Wristcutters: A Love Story
2007, R, 91 min. Directed by Goran Dukic. Starring Patrick Fugit, Shannyn Sossamon, Shea Whigham, Tom Waits, Will Arnett, Leslie Bibb, John Hawkes, Mikal P. Lazarev.
REVIEWED By Josh Rosenblatt, Fri., Nov. 2, 2007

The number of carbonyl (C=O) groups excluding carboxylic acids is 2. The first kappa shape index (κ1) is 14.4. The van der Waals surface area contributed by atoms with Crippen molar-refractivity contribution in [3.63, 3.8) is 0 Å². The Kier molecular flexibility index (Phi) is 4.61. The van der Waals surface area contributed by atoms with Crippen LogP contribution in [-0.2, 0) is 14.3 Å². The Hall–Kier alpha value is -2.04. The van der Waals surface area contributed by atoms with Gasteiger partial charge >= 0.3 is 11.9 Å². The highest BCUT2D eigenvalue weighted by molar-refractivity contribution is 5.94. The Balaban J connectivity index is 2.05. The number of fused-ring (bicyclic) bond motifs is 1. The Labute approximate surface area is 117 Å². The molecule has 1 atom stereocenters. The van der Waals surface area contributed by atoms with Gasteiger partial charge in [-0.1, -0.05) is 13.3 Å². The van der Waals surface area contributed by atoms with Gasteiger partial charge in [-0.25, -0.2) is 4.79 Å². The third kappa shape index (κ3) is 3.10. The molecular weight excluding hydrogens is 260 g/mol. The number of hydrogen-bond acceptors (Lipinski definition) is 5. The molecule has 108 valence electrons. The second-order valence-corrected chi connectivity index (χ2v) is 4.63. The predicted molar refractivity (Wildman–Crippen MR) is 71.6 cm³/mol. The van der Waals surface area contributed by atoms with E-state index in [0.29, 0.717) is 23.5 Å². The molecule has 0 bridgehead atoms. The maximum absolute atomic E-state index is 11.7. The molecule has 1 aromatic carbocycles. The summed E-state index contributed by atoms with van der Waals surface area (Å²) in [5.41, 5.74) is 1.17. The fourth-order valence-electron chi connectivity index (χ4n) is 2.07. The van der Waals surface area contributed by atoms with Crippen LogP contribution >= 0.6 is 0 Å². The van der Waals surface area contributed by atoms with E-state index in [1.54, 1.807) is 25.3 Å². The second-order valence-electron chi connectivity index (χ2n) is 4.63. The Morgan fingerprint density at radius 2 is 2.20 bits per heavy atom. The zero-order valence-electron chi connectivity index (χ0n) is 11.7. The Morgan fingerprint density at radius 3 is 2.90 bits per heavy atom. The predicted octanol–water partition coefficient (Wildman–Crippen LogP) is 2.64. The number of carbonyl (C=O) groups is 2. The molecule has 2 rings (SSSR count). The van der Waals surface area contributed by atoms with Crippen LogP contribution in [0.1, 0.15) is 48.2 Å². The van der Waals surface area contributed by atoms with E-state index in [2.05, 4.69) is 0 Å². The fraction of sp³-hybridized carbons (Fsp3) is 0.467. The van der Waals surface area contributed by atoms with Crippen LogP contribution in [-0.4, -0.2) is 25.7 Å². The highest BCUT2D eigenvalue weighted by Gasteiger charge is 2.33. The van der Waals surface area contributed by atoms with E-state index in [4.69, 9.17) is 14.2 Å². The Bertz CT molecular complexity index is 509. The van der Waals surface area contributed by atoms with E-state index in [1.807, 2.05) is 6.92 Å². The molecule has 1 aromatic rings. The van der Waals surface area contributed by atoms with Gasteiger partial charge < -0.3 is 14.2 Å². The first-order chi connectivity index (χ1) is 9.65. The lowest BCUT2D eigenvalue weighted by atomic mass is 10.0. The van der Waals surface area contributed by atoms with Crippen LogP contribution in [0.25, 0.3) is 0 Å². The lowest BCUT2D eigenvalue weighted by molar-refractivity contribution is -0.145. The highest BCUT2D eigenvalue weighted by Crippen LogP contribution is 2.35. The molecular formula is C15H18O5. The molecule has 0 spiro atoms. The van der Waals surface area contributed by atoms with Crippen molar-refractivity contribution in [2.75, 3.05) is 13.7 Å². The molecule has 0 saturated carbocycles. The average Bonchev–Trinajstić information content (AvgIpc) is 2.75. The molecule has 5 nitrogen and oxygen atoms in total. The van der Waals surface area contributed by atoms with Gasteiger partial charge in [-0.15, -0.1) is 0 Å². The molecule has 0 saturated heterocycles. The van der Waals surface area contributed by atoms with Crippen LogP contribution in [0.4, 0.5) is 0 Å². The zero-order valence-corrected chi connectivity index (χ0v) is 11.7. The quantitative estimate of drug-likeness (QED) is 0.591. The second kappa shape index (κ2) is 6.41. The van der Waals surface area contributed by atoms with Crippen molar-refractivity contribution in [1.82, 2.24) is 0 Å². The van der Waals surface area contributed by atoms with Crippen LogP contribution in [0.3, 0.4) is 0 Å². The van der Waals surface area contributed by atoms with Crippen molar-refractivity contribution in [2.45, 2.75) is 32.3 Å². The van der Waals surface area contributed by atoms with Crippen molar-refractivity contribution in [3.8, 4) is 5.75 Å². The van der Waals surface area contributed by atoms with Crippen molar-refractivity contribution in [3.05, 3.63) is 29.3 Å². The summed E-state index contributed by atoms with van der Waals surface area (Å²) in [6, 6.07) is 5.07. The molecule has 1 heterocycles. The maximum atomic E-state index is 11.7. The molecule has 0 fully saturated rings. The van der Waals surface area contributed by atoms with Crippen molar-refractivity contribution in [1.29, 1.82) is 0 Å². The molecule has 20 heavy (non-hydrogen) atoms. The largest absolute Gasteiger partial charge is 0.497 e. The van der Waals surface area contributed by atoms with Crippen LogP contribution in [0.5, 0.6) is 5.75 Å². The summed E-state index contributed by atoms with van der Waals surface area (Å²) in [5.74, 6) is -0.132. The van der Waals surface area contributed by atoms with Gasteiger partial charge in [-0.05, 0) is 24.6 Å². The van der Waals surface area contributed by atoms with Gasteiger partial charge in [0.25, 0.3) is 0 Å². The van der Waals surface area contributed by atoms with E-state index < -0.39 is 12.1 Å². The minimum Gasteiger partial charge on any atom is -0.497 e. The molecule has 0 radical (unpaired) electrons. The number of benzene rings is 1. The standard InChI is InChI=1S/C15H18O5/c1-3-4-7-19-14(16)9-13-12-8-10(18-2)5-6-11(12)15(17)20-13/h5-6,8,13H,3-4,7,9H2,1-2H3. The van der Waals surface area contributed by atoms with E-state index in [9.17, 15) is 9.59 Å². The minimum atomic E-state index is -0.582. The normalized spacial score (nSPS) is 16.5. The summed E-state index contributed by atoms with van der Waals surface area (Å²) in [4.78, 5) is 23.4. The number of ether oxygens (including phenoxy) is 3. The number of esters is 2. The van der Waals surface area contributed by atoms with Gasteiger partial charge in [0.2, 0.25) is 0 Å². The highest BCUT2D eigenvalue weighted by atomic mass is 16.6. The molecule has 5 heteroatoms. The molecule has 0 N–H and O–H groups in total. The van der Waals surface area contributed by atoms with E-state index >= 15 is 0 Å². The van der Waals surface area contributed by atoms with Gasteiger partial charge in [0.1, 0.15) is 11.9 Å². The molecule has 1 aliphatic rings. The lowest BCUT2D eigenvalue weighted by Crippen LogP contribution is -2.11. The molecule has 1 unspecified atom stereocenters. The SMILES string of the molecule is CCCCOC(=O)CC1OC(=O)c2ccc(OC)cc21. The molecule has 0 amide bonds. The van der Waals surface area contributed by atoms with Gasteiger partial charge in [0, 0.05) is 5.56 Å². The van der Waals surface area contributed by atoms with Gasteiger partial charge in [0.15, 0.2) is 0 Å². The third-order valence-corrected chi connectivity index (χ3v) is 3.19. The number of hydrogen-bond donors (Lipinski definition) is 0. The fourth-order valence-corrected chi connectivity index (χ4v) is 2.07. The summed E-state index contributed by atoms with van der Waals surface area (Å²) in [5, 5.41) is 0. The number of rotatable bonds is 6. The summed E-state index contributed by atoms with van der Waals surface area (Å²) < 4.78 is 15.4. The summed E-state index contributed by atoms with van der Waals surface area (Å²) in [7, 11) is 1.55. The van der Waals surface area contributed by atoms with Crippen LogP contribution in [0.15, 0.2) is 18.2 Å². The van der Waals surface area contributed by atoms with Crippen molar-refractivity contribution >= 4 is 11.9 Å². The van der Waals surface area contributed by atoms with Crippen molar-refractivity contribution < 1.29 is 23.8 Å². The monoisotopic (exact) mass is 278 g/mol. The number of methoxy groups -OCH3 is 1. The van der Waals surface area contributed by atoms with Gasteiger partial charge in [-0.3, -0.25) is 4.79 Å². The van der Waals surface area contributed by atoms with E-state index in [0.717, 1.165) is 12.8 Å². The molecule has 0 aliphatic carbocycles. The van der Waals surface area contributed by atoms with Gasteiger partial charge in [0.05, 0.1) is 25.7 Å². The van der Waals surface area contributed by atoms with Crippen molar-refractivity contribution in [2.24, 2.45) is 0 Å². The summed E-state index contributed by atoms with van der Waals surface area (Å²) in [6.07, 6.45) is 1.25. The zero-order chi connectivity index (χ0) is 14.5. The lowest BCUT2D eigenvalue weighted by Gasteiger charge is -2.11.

One thing you have to say for the creators of Wristcutters: A Love Story, the new film adapted from a short story by Israeli writer Etgar Keret: They know how to paint a miserable picture of the afterlife. And I’m not talking about raging, unquenchable pit-fires lorded over by ornery demons or cloud-filled garden parties populated by do-gooders in white robes doing good to a harp soundtrack, either. No, this is much, much worse. Witness the sad case of Zia (Fugit), who slits his wrists one afternoon looking for some relief from the pain of losing his girlfriend, only to realize that for him, death means an eternity spent selling pizza in a small desert town, an anal-retentive roommate in a tiny hovel, nights spent in dive bars trying unsuccessfully to pick up women, and – wait for it – no relief from the pain of having lost his girlfriend. In other words, friends, your afterlife is going to be exactly like your current life, only it’ll last much longer and Jake Busey will make a cameo appearance. Feel free to start screaming now. The wisp-thin plot of Wristcutters follows Zia on his trip through suicide purgatory looking for the one that got away. He’s joined on his journey by two fellow miserables: Eugene, a crazy Russian with a handlebar moustache (Whigham, doing his best Steve Zahn doing his best crazy Russian), for whom suicide is a family tradition, something passed on from father to son like a gold pocket-watch; and Mikal (Sossamon), an attractive twentysomething hipster who died after an overdose of heroin and is searching for a loophole in her contract with whoever’s in charge of life after death in order to get back to the world of the living (or at least the world of the accidentally dead, which, I’m guessing, has cable). Wristcutters is just the kind of clever, deadpan, half-sentimental/half-ironic flight of comic fancy that was everywhere during the independent-movie revolution of the mid-1990s (it even co-stars Tom Waits), and it’s hard to find fault with its nostalgic sense of good-natured absurdity. But absurdity alone won’t get the train into the depot, and no amount of quirky characters floating in their chairs or fish changing colors at random can make up for the film’s lack of real humor or meaning. Which is to say, if you’re going to make a comedy about suicide, you’d better make sure the jokes land. There are people out there who could use a laugh.